Liam Farrell: The appraisee strikes back

It is commonly understood that there are two types of appraiser.

Most are permanently malcontent, their disposition suggesting a recent series of disappointing bowel movements. The initial conversation may be polite, yet beneath the veneer of civility lurks only ugly suspicion; handshakes above the table and loaded guns below.

But there is another type, the type of appraiser who really wants to be your friend, and would pass you even if your portfolio was accidentally on purpose stained with insalubrious body fluids. In a Kafkaesque indulgence I shall call the appraiser K.

K peered suspiciously at the stains.

'It’s just coffee,' I said reassuringly.

'Might have spilt some, I was so nervous about this appraisal, you know,' I explained, yawning hugely, my traitorous body making a liar out of me.

'And your reflective learning?' K asked.

I passed over a few tatty sheets.

'Been working on this all year,' I lied blithely again (my years in general practice have made me quite accomplished at dissimulation). 'Trying to comprehend the importance of sympathy; did I say sympathy? I meant empathy, of course, sympathy is second rate stuff; empathy is the cat’s pyjamas.'

'This is very…unusual,' said K, looking over it. 'There is this bit… "Yeah, when you walk in the Valley of Shadow of Death, I’ll be right behind you." What does that mean?'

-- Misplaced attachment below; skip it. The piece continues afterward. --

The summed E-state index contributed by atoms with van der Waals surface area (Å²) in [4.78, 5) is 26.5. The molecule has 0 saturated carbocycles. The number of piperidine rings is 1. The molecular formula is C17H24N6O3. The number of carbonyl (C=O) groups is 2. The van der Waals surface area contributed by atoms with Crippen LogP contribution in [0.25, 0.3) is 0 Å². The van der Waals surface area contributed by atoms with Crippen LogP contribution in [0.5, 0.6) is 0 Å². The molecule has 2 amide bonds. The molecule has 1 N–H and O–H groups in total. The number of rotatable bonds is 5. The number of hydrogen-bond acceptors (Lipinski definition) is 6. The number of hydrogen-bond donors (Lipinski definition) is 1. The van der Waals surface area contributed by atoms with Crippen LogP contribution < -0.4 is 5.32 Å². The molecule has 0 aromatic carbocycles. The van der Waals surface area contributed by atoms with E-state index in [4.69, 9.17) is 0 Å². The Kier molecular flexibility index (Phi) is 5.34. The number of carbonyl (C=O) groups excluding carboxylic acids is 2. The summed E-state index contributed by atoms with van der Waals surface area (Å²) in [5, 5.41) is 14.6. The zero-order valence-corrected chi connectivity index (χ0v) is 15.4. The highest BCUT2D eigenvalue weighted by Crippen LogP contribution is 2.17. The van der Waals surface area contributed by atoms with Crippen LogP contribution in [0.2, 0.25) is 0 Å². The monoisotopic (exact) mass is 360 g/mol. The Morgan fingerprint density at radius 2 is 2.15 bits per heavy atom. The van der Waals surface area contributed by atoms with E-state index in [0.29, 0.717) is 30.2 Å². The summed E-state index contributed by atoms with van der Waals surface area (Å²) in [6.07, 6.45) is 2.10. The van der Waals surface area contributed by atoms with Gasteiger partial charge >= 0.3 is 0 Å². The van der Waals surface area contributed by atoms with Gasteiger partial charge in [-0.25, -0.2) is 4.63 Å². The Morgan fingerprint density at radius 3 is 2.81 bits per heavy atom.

'It means when my patient is walking though the Valley of Shadow of Death, I’ll be right behind them,' I explained helpfully. 'It’s safer that way; if an alien suddenly bursts out of their chest, I won’t be in the firing line.'

There was a long silence as K struggled with the dissonant genres.

'And this,' K continued, '"To take arms against a sea of patients, And by opposing end them." That sounds curiously familiar to me.

'And "Patients are like a box of chocolates, you never know what you’re going to get till you open them up".'

I wondered if K was cottoning on to my cunning plan, How to Make Reflective Learning Painless by copying a bunch of one-liners from The Big Book of Quotations. But there remains medicine’s Golden Rule; if you can’t baffle them with brilliance, boggle them with bullshit.

'I was interweaving my literary influences with my own experience,' I said, extemporising i.e. lying.

'Ah, now I understand,' said K.

'Thanks,' I said. 'That’s very empathetic of you.'

  • Dr Farrell is a GP from County Armagh. Follow him on Twitter @drlfarrell

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